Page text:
Gilda Radner’s devastating ovarian cancer raised awareness of the disease so that millions of women have since benefitted from early diagnosis and survival. For many of us left without friends and family members due to the ravages of cancer, or those suffering alongside loved ones still fighting their battle, among the pain and the sadness there is also room for increased compassion and a realignment of life’s priorities. It hurts like hell, I know, but there is good among the bad, and sometimes answers among the questions.
Life is unpredictable, sometimes so much so that the urge to jump off has an overwhelming appeal. But then, you’d miss the next thing thrown at you which might just be amazing. There is only one ride on this roller coaster of delicious ambiguity. Questioning, analyzing, trying to sort out and prioritize all that is lobbed our way along the twists and turns is just part of our search for ways to keep on track without losing our minds. Being able to make the best of anything, to be brave and accepting that you just never know what’s going to begin, end, or reappear, is absolutely brilliant.
So, I was thinking. In and of itself pretty normal as I think a lot, all the time, about almost everything. I think, rethink, overthink. I think, therefore I am, right? Ok, I digress.
On a recent thinking binge, it occurred to me that life is like Swiss cheese. Yes, a bit nutty perhaps (and sweet too as a matter of fact), but the description fits the flavor of both the cheese and life as well, so there it begins.
It’s whole as it is, but with holes in it that allow for some flow, for things to creep in, for no two wedges or slices to be exactly alike.
It can stink at times. It can even go bad– however you can usually just remove the bad parts and continue to enjoy it.
Swiss cheese can be enjoyed on its own, a solitary pleasure. However it’s enhanced by good relationships with things such as ham, rye, apples, and French onion soup.
So, meltdowns and all, life is indeed a bit like Swiss cheese. Some moments are just more delicious than others.
So, I have been struggling with writer’s block for about a week. The irony here is that I have quite a few (well, 11 to be exact) posts sitting collecting dust here in the untamed brilliant nest. It’s getting crowded. And I’m feeling, well, like my value as a writer is a bit compromised because I cannot quite finish any of them. They all started quite brilliantly (if I do say so myself), but then stall out as I hear the question of their worth (or lack thereof) to a reader run laps around my brain.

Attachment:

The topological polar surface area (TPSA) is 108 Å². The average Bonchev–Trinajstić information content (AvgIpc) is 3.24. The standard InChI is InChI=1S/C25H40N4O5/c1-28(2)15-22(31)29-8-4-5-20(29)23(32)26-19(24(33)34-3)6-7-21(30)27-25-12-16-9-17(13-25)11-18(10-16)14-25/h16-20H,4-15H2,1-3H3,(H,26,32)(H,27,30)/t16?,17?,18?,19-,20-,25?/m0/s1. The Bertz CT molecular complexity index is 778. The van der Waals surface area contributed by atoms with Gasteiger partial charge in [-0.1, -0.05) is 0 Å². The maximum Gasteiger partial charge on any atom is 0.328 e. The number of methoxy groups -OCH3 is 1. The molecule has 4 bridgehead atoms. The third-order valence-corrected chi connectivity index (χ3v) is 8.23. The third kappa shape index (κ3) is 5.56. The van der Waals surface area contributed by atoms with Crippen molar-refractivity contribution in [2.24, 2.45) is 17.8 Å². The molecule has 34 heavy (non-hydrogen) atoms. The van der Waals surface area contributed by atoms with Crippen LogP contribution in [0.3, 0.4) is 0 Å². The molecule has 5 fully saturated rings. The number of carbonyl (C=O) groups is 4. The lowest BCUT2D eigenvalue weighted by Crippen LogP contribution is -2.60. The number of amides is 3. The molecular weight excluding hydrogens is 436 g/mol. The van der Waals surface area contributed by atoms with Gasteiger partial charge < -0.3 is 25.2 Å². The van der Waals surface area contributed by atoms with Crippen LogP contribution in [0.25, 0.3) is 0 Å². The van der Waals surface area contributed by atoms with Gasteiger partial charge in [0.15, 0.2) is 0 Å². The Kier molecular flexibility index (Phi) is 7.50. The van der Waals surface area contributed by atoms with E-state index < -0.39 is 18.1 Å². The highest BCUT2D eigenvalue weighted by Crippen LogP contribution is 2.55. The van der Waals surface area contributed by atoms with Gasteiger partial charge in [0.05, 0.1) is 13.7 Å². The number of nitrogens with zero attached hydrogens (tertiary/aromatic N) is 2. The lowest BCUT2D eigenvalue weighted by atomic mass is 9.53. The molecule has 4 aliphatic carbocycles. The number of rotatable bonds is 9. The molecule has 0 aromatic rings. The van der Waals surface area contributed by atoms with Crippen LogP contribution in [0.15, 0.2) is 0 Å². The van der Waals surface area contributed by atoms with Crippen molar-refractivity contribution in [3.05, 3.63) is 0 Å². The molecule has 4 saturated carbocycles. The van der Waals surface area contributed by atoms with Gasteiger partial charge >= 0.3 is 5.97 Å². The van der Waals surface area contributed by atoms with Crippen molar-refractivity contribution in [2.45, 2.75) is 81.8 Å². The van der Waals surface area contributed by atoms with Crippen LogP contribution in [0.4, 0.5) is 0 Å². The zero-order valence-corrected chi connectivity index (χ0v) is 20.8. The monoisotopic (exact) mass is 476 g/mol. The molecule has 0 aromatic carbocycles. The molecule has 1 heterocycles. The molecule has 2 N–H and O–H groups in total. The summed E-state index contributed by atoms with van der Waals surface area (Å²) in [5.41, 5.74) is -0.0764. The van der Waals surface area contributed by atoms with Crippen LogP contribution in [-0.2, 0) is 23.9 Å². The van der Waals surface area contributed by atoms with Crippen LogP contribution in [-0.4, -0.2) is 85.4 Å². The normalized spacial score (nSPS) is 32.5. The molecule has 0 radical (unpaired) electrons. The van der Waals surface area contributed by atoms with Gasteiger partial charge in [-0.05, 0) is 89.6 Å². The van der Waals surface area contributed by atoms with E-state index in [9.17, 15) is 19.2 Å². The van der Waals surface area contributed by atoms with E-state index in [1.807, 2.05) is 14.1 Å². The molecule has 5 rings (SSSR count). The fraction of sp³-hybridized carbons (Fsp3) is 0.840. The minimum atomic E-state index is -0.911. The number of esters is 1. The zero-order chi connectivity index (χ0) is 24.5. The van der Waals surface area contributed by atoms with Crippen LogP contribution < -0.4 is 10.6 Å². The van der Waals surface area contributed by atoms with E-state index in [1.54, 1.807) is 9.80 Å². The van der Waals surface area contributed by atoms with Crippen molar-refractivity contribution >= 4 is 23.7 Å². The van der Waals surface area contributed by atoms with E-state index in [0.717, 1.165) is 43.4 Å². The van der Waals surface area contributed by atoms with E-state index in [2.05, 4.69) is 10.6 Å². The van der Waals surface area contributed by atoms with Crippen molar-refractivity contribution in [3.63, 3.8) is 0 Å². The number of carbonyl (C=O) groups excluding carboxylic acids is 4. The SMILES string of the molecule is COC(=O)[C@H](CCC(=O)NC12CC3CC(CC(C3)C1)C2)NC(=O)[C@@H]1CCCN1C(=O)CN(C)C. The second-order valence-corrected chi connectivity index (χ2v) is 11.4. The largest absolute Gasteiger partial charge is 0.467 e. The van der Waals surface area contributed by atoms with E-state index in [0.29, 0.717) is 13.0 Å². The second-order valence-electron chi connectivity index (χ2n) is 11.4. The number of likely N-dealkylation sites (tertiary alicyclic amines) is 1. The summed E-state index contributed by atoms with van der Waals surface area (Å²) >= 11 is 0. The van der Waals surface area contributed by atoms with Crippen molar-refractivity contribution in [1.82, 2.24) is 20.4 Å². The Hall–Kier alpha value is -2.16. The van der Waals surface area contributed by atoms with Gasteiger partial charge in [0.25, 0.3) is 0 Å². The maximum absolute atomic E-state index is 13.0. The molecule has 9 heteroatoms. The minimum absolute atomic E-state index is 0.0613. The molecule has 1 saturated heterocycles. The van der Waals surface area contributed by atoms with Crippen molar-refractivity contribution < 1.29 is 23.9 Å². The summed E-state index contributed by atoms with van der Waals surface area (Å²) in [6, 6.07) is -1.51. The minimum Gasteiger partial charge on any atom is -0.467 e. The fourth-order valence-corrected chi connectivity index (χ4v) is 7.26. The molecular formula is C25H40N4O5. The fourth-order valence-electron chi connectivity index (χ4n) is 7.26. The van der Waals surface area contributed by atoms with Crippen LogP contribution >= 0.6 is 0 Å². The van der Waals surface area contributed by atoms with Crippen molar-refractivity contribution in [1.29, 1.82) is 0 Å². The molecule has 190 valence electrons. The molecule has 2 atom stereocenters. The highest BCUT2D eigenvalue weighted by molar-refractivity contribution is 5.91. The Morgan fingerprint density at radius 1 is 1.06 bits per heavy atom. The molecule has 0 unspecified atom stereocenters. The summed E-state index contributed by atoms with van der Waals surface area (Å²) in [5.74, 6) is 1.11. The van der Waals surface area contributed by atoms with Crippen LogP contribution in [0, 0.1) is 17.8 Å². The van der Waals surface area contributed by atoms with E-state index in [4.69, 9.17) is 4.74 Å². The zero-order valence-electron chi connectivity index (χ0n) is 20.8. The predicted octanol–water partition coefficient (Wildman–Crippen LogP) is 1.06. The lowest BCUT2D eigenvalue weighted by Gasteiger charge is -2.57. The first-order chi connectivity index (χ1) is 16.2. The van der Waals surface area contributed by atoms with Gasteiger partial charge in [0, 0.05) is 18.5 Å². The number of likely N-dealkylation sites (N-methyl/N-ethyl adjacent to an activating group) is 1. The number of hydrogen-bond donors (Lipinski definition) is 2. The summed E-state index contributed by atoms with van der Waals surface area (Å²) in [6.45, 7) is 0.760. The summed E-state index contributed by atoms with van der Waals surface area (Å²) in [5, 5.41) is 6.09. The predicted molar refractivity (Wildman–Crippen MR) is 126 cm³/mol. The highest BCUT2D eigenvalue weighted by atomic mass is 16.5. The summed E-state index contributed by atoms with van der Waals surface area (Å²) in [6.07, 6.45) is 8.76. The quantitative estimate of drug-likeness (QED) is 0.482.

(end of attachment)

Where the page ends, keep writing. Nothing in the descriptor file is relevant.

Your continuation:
Meanwhile, life has dealt a few extra cards my direction that have caused me to fold, to pull out of the game and collect my thoughts, hoping for a new deck before I can gamble a seat at the table again. Just not feeling like I have what it takes to play, to compete, to keep up sometimes. What do I really have to offer since so much has been stripped away from me?
And then sometimes gifts arrive — ones you go ask for, and the one that just shows up on your doorstep (or email) unexpectedly, but so much more needed that you even realized until you opened it. Last week friends listened. Today one spoke. She reminded me of a gift I had given her a while ago, that I did not even realize at the time would have such an impact or be worth much more than a fleeting comfort. But more than a year later, it has been re-gifted to me with recognition of its value along with some special brilliance that reminds me why life is always better than it may seem and that while we can always get through anything on our own, it is always better, worth more perhaps, with a friend to hold your hand on the journey. Friendship is one of the most valuable currencies there is.
Here is part of the gift I received today, and I’d like to share because it is so valuable, worth reading several times until it is the ticker tape that encircles any questions of self-worth you may ever have.
Gifts come in many different shapes and values. Love, kindness, forgiveness, and caring (for one’s self as well as others) are gifts that even a pauper can give freely in the present. Value comes from within although the world sometimes conspires to make us believe it is equivalent to money, material things, or the next bauble. Truly believing one’s inner value takes strength and care.
The only gifts that I have for you today (and really everyday) are my love, caring, and sharing one of the most important lessons of my life (look for the beauty and good in the smallest things in life around you). Some days that smallest thing is the best you will get but it is a wonderful reminder of the good and beauty in the world.
And then of course, there is a quote that is very dear to me that I share regularly, words of encouragement from Christopher Robin to Pooh Bear: “Promise me you’ll always remember that you’re braver than you believe, and stronger than you seem, and smarter than you think.”
Brilliant. I may just dust off some of those unfinished bits this weekend.
Accept that some days you’re the pigeon, some days you’re the statue.
I’ve seen that quote a number of times, meant to offer comfort at times when things just aren’t going your way, a means of encouragement to endure, to persevere. Good advice — suck it up, could be worse, blah, blah, blah… BUT, it occurs to me, in my new rebel mindset, that there is at least one more role to be played that cuts the shit out altogether, and I like it MUCH better — I am going to be the sculptor.
Yep, I am SO done being the one who gets crapped on, I have never really had a desire to do it to anyone else — it feels so much better to build people up, to cultivate good relationships, meaningful conversation, hope, love, and wisdom. And so I aspire to be the sculptor who crafts the piece (otherwise known as my sense of self) which both inspires brilliance and impedes shit from sucking the joy out of life. And I am pretty sure it’s possible.
Yeah, yeah, yeah, I can hear you out there, you naysaying pigeons — it’s just not that easy or everyone would do it. Well, guess what, in my tour of reinvention I developed a bulletproof pigeon shield that deflects the bullshit. It’s made from equal parts of laughter, joy, and acceptance. Mix up a batch and see what brilliant thing you can sculpt for yourself.